U.S. Pressured NATO States to Vote No to the Ban Treaty – Including with Legal ArgumentPosted: November 29, 2016
I saw this story originally over at the very useful ICANW website. The story links to a memo sent by the U.S. to NATO states, in which it urges them to vote no on the UNGA First Committee resolution to begin the process of negotiating a nuclear weapons ban treaty.
I found the U.S. memo interesting for lots of reasons, including its review of the provisions that the UNGA’s Open-Ended Working Group (OEWG) has recommended for consideration and possible inclusion in such a ban treaty. The OEWG’s report that is referenced in the U.S. memo can be found here. Skip down to page 19 of the OEWG report to see the list of suggested provisions in Annex II.
It’s probably important to bear in mind that this seems to just be a list of possible provisions to consider when negotiating the structure of the treaty. They aren’t presented in any kind of organized, coherent fashion as they would need to be in a draft treaty text. Some of them seem pretty straightforward. Others, like a provision requiring “national legislation criminalizing support for activities proscribed under the convention,” are very problematic.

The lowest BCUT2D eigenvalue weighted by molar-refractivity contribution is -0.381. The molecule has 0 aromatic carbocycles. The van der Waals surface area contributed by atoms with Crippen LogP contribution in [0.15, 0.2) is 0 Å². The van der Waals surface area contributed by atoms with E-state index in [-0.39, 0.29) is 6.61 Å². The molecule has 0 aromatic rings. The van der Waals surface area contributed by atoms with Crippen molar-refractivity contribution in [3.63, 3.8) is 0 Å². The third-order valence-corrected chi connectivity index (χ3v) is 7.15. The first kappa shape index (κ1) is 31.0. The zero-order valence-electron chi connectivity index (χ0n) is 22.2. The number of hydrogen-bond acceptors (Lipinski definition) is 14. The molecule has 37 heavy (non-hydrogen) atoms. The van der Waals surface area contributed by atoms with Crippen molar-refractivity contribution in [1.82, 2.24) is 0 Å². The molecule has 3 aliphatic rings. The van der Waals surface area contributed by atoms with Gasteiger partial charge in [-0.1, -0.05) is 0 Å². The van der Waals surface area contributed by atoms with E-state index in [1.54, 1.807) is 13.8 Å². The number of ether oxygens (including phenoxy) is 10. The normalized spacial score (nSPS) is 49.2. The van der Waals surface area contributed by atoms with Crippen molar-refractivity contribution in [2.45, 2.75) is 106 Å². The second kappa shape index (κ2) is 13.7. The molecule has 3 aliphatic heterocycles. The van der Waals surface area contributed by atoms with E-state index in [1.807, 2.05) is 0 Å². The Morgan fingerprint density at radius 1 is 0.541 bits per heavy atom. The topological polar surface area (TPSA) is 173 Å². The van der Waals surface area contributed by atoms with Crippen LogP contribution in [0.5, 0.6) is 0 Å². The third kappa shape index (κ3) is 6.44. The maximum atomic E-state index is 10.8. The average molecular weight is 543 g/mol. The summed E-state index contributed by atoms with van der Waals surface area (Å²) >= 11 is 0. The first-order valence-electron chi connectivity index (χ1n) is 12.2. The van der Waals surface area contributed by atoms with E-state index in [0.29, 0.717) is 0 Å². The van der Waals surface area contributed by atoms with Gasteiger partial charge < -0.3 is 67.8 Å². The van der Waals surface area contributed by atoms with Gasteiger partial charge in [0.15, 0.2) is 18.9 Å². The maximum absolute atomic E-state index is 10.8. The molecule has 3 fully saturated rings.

I really don’t know how much support each of these suggested provisions has among the states and civil society groups who will be influential in orchestrating proposals for structuring the treaty during the negotiations.
My understanding has been that the plan is to proceed in a two-step treaty making process, as I discussed in this post from earlier this year, reviewing a piece by Tom Sauer. So I was a little surprised to see that the OEWG included among its suggested provisions a section on “phases for elimination,” including “Obligations to eliminate nuclear arsenals within an agreed time frame and in a specific manner . . .” I thought that the actual elimination of nuclear weapons stockpiles – through agreed schedules, methods, and verification mechanisms – was a subject that was going to be saved for the second step of treaty making, i.e. an actual nuclear weapons convention. And that the initial nuclear ban treaty that will be the subject of the negotiations beginning in March 2017, would really only include fairly general normative provisions prohibiting possession, proliferation and use.
I’m sure there are differences in thinking on these issues of structure and sequencing even among the core nuclear weapons ban movement members. But I hope they are thinking this all through with the help of legal advice. March is just around the corner, and the U.S. memo to NATO states gives just a taste of the kinds of legal arguments that nuclear weapons states will make in an effort to undermine the effectiveness of a new nuclear ban treaty if it isn’t structured in the right way.
I’m certainly available to advise on these issues is anyone is interested.